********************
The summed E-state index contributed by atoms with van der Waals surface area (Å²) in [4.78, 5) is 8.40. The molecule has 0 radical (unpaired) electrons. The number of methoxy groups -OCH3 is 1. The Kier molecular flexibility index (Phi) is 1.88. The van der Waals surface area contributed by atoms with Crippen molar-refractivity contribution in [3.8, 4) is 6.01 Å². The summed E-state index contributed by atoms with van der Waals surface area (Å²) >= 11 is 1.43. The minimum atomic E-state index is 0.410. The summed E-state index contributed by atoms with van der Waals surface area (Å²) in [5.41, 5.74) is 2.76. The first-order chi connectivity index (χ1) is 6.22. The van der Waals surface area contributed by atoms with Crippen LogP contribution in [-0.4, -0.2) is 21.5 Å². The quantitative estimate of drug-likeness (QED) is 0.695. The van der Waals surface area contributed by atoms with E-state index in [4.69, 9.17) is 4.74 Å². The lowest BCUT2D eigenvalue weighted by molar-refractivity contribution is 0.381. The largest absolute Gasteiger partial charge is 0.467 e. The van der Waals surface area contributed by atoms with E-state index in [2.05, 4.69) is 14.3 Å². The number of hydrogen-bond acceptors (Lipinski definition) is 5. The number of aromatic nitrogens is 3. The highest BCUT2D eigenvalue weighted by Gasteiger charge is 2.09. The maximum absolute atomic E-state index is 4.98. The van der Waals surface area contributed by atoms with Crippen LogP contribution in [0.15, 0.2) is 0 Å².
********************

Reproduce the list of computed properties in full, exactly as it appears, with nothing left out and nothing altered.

The summed E-state index contributed by atoms with van der Waals surface area (Å²) in [4.78, 5) is 8.40. The molecule has 0 radical (unpaired) electrons. The number of methoxy groups -OCH3 is 1. The Kier molecular flexibility index (Phi) is 1.88. The van der Waals surface area contributed by atoms with Crippen molar-refractivity contribution in [3.8, 4) is 6.01 Å². The summed E-state index contributed by atoms with van der Waals surface area (Å²) >= 11 is 1.43. The minimum atomic E-state index is 0.410. The summed E-state index contributed by atoms with van der Waals surface area (Å²) in [5.41, 5.74) is 2.76. The first-order chi connectivity index (χ1) is 6.22. The van der Waals surface area contributed by atoms with Crippen LogP contribution in [-0.4, -0.2) is 21.5 Å². The quantitative estimate of drug-likeness (QED) is 0.695. The van der Waals surface area contributed by atoms with E-state index in [4.69, 9.17) is 4.74 Å². The lowest BCUT2D eigenvalue weighted by molar-refractivity contribution is 0.381. The largest absolute Gasteiger partial charge is 0.467 e. The van der Waals surface area contributed by atoms with E-state index in [2.05, 4.69) is 14.3 Å². The number of hydrogen-bond acceptors (Lipinski definition) is 5. The number of aromatic nitrogens is 3. The highest BCUT2D eigenvalue weighted by Gasteiger charge is 2.09. The maximum absolute atomic E-state index is 4.98. The van der Waals surface area contributed by atoms with Crippen LogP contribution in [0.15, 0.2) is 0 Å².